The total number of electric buses in service is forecast to more than triple, from 386,000 in 2017 to about 1.2 million in 2025, equal to about 47 per cent of the global city bus fleet, according to a report from Bloomberg New Energy Finance (BNEF).
E-buses remain more expensive upfront than those fuelled by diesel, but BNEF found that battery-powered buses can already offer a lower total cost of ownership when fuel and maintenance expenses are factored in.
A typical e-bus with a 250kWh battery charging once per day at the depot and operating around 166km/per day has a total cost of ownership of €0.81/km ($0.99/km) – lower than diesel at €.0.86/km ($1.05/km).
According to BNEF calculations, every 1,000 battery-powered buses on the road will displace about 500 barrels of diesel fuel each day. This year, the volume of fuel that e-buses take off the market may rise 37 per cent to 279,000 barrels a day – approximately as much oil as Greece consumes.
China is leading the way on electrifying its fleet, adding 7,600 zero-emissions people-movers to its cities’ roads every month.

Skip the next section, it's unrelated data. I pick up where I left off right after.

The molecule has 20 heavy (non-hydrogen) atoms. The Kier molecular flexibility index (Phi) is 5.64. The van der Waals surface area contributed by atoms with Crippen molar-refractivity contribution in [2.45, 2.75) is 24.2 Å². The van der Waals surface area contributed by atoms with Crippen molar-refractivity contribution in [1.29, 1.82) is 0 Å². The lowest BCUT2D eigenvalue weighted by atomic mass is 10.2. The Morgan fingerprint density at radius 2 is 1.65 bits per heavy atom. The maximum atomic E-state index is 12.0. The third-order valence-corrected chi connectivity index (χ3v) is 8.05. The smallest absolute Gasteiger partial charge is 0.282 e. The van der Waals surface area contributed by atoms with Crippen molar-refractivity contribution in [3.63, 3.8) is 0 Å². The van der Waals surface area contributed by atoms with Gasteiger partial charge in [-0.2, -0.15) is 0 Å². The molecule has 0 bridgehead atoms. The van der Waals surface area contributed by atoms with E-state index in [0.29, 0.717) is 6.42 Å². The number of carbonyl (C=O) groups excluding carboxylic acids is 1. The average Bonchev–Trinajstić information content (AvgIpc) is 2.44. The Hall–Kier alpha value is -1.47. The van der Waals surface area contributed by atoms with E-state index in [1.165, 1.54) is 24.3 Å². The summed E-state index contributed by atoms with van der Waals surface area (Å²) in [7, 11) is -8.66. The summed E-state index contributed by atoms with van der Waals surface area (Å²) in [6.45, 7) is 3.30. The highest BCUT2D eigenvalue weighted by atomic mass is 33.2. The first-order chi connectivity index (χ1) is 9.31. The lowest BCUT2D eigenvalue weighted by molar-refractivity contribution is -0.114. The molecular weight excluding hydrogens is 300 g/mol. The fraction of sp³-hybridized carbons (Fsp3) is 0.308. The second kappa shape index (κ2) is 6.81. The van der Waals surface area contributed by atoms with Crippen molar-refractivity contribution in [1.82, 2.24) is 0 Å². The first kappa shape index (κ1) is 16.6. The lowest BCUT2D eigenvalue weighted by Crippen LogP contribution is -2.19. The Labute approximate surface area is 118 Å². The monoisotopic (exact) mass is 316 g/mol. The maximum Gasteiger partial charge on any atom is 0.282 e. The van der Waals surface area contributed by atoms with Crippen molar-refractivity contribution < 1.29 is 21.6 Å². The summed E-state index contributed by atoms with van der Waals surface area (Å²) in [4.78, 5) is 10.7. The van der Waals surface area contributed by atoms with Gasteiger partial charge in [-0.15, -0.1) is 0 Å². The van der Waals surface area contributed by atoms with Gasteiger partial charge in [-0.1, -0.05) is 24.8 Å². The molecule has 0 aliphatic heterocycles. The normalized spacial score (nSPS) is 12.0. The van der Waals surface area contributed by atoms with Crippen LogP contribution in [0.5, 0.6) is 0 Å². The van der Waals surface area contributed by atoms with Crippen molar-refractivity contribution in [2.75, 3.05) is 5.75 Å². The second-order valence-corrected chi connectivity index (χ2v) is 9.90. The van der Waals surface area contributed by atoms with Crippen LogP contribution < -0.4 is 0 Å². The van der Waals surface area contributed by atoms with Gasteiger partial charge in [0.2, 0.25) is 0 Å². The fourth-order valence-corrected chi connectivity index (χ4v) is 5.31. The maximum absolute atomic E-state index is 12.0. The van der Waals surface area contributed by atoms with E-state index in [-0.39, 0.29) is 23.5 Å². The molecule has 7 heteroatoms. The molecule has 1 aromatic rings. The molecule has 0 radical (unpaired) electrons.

Austria, Germany, Lithuania, the Netherlands and Britain have collectively added almost 1,250 electric or plug-in hybrid buses to their fleets.
In a bid to improve air quality in Britain’s capital, London Mayor Sadiq Khan recently launched Europe’s largest fleet of all electric buses – a £19 million- (€21.7m, $26.5m) fleet of 51 Enviro 200 electric vehicles built by China’s BYD (Build Your Dreams) and Scotland-based Alexander Dennis Limited.
BYD has now supplied over 10,000 fully electric buses worldwide. The most extensive European order before London is one of 35 coaches delivered to Amsterdam’s Schipol airport.
Electric vehicles have proven their efficiency and capability and are now a serious competitive threat to traditional fossil fuel-powered vehicles. In September 2017, a heavy-duty Proterra electric bus set a new world record for the longest distance driven by an electric vehicle (EV) on a single charge, after covering more than 1,100 miles. This feat was made possible by its impressive 660kWh battery.
Major bus manufacturers are understandably keen to capitalise on the popularity of electric variants. In November 2017, Mercedes-Benz announced its intention to release an all-electric version of its popular city bus, the Citaro, starting in 2018. The Citaro has already found favour in public transport systems around the world, including London’s infamous ‘bendy buses’. It is the world’s best-selling bus, according to Mercedes.
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